$600,000 to alter life of parish Ex-parishioner's gift is 4 times the budget of St. James' church

September 21, 1997|By Donna R. Engle | Donna R. Engle,SUN STAFF

W. Dana Rudy spent his adult life in Westminster and Baltimore. But he never forgot his small hometown church, St. James' Episcopal Church in Mount Airy.

In his will, the retired state motor vehicles administrator left more than $600,000 to the Main Street parish -- four times the 125-member church's annual budget.

When the estate's trustee called the Rev. Robert D. Herzog to tell him about the bequest, the startled rector had to call him back and ask the trustee to repeat the message.

"We have started to realize the enormity of the impact it's going to have," Herzog said. "I think it will change the life of the congregation."

First, the church is planning a Nov. 9 service and a reception, where people who knew Rudy or his parents, Walter R. and Laura V. Rudy, can share their recollections and help others to understand why Dana Rudy chose St. James' for his bequest.

"I'm so glad there's going to be a party because if anyone loved a party, it was Dana," said Helen "Betty" Burgard of Eldersburg, goddaughter of M. Elizabeth Rudy, Dana Rudy's second wife.

Notice of the bequest came in April. Church officials may take a year to decide how to use the money, using a collegial process of suggestions from church members and recommendations from a committee.

The money is only symbolic, Herzog said. He quoted a conversation he had with Marshall McLuhan on the subject. Money, the Canadian media expert told the rector, is merely the ability to open and close your fist.

"We want to take our time and look beyond the money," Herzog said. "A lot of people here feel it's not really our money, it's not really Mr. Rudy's money. It belongs to God."

St. James' is largely made up of young families, newcomers to Mount Airy. Herzog wants them to learn about the young man who was baptized in St. James' church at the turn of the century, grew up in a Victorian house across the street and helped his father in Walter Rudy's two enterprises, the post office and a pharmacy on North Main Street.

"Ninety-seven percent of this congregation doesn't know who he is," Herzog said. "I don't want to start talking about what to do with his money until we know who he is."

Rudy died in 1983 of cancer at his apartment on East University Parkway in Baltimore. He was 85. He left his stocks, valued at the time at $370,000, in trust for his widow. When she died in April, the stocks, which had nearly doubled in value, went to the church. Rudy set no conditions except to request a small plaque commemorating the bequest in memory of his parents.

Why he left the money to St. James' is his secret, but the Rev. Austin Schildwachter, his rector at Ascension Episcopal Church in Westminster and later at St. John's-Huntingdon in Baltimore, said Rudy wanted to ensure that the church would continue.

Friends and family members remember Rudy as a warm, outgoing man with a lively sense of humor. He was "movie-star handsome," said his cousin, Margaret Miller of Frederick.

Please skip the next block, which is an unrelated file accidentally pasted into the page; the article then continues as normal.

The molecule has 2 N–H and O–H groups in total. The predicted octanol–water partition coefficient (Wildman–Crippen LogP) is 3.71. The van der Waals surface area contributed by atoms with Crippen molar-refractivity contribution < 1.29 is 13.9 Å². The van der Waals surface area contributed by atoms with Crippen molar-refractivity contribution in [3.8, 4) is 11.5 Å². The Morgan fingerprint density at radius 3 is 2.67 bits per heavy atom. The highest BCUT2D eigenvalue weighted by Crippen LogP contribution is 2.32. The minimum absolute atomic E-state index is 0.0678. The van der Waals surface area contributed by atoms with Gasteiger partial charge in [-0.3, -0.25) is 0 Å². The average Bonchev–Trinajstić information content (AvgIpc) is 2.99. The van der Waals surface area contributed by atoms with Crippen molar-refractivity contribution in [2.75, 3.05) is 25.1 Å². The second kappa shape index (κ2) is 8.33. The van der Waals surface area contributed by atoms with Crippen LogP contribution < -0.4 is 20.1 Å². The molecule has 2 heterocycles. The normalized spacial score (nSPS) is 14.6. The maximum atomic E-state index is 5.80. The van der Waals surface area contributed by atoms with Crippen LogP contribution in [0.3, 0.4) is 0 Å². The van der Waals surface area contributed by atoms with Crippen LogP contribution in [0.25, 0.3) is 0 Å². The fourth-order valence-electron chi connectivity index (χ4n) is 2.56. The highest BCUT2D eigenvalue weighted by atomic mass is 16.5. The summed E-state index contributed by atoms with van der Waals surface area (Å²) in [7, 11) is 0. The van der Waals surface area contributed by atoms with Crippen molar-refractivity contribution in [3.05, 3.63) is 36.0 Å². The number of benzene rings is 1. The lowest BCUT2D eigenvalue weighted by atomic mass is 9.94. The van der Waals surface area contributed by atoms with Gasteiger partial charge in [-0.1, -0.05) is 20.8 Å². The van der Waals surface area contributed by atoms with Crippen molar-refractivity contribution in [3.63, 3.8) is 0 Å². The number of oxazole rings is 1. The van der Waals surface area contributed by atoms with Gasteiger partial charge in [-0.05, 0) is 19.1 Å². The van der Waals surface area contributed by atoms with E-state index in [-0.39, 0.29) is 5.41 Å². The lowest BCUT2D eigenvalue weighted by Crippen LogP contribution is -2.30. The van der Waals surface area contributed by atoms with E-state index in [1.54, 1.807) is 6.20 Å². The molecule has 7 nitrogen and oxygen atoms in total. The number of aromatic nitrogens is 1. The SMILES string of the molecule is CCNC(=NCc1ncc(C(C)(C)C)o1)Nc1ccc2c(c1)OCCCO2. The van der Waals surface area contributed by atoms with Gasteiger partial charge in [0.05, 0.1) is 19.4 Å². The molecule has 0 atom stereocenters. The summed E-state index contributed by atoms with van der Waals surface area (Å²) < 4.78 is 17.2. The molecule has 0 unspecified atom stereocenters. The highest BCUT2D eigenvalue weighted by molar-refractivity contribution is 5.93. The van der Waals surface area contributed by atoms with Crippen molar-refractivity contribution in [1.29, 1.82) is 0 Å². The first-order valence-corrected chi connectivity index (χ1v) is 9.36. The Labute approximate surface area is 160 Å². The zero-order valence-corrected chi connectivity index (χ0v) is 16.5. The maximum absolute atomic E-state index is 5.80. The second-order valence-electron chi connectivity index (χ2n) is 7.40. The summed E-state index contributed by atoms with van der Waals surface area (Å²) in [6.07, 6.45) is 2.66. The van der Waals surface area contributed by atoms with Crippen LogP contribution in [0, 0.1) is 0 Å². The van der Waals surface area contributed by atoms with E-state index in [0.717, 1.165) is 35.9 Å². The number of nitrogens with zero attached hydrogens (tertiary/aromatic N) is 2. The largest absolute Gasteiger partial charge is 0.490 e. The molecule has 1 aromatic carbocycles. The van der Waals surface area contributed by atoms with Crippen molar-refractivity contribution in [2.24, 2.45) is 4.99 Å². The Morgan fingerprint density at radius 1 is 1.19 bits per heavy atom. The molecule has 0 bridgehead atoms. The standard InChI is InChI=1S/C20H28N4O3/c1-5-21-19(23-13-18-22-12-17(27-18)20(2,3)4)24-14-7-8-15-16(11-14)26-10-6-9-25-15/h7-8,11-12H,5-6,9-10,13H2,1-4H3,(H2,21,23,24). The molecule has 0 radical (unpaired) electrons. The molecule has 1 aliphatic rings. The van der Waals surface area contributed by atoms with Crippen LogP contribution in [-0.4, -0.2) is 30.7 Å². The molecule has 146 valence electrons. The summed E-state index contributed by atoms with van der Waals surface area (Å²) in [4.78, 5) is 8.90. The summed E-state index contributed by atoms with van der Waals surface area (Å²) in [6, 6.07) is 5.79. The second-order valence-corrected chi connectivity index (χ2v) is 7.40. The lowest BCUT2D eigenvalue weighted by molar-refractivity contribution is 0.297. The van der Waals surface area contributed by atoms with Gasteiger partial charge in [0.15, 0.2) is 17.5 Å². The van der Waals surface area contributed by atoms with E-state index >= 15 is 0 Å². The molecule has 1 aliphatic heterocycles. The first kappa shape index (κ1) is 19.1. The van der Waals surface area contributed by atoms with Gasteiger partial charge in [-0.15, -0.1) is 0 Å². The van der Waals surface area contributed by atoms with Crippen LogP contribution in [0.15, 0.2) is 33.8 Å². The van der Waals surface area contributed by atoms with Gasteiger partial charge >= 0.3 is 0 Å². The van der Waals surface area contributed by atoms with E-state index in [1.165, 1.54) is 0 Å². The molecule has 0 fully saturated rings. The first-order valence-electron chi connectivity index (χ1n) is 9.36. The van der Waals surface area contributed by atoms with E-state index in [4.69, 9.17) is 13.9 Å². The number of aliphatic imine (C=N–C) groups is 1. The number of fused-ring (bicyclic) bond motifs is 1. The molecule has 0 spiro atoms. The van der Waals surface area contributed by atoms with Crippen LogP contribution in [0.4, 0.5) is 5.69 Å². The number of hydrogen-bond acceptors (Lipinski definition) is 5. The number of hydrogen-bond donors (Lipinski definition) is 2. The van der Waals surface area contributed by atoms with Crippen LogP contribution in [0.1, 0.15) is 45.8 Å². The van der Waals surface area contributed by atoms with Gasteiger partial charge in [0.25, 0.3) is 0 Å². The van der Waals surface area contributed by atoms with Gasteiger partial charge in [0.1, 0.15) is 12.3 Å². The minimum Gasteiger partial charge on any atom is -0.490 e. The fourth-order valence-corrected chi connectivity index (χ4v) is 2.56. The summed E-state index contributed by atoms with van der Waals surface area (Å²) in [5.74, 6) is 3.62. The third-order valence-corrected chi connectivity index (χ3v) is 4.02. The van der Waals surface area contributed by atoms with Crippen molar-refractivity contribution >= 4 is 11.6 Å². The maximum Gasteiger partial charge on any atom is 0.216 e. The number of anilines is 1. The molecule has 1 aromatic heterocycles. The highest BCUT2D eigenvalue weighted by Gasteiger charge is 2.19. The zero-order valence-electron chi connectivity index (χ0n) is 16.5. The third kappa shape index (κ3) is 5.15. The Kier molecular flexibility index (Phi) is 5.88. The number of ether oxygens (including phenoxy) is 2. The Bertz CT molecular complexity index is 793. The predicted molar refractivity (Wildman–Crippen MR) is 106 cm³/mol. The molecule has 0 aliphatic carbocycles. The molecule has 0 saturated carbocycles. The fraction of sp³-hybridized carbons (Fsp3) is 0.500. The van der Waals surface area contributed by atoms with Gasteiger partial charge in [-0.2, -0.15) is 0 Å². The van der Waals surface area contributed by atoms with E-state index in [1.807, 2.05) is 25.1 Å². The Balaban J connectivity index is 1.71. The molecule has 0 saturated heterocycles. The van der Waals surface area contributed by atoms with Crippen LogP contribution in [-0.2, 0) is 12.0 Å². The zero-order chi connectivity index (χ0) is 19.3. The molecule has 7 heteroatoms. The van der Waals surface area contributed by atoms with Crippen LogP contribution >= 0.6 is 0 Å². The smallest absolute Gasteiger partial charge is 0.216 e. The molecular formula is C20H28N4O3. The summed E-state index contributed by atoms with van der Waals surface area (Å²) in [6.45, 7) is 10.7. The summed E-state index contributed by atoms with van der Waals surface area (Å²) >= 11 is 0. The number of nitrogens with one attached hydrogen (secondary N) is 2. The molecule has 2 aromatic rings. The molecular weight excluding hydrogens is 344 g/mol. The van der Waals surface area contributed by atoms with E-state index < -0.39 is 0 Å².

Rudy graduated from Mercersburg Academy, a south-central Pennsylvania preparatory school, in 1916. He entered Lehigh University but left after two years to enlist in the Naval Air Corps in World War I. When the war ended, he moved to Westminster and opened a car dealership. He married a Westminster woman, Mabel Weant.

In 1935, Walter Rudy, who had become Maryland commissioner of motor vehicles, appointed his son as the first circuit-riding hearing examiner for license revocations. He traveled to county courthouses around the state for hearings.

"He would talk about going to Salisbury or going up to Frostburg," Miller said. "I think he enjoyed it."

Walter Rudy died in 1939. His niece, Nancy Rudy Alexander, recalls him as a quiet man, a staunch Republican whose mantel was covered with little elephant statues.

Dana Rudy became deputy commissioner of motor vehicles in 1951. His first wife died in 1952. Rudy moved to Baltimore four years later.

At the then-Department of Motor Vehicles, he met M. Elizabeth McCloskey, a bright, career-oriented woman, the first female to head the DMV's traffic division.

McCloskey , a beautiful woman, dated many men but never became serious about any until she met Rudy, Burgard said. He was in his 60s and she in her 50s when they married.

The couple lived well, Burgard said. They traveled extensively and usually dined out. "Dana would say, 'Betsy, I didn't marry you to have a cook,' " Burgard recalled.

Rudy remained active as long as his final illness allowed, Burgard said.

"He thought how best to leave his money," she said. "He loved his parents, and Dana said he wanted to return the money whence it came, and he thought the church would be the most trustworthy [recipient]."

The bequest will help St. James' move into its future, in the view of Dr. Robert J. Meyer, senior warden.

"I think we're in a community that is probably growing as fast as many in Maryland," Meyer said. "We all sense that St. James' is in transformation."

Pub Date: 9/21/97

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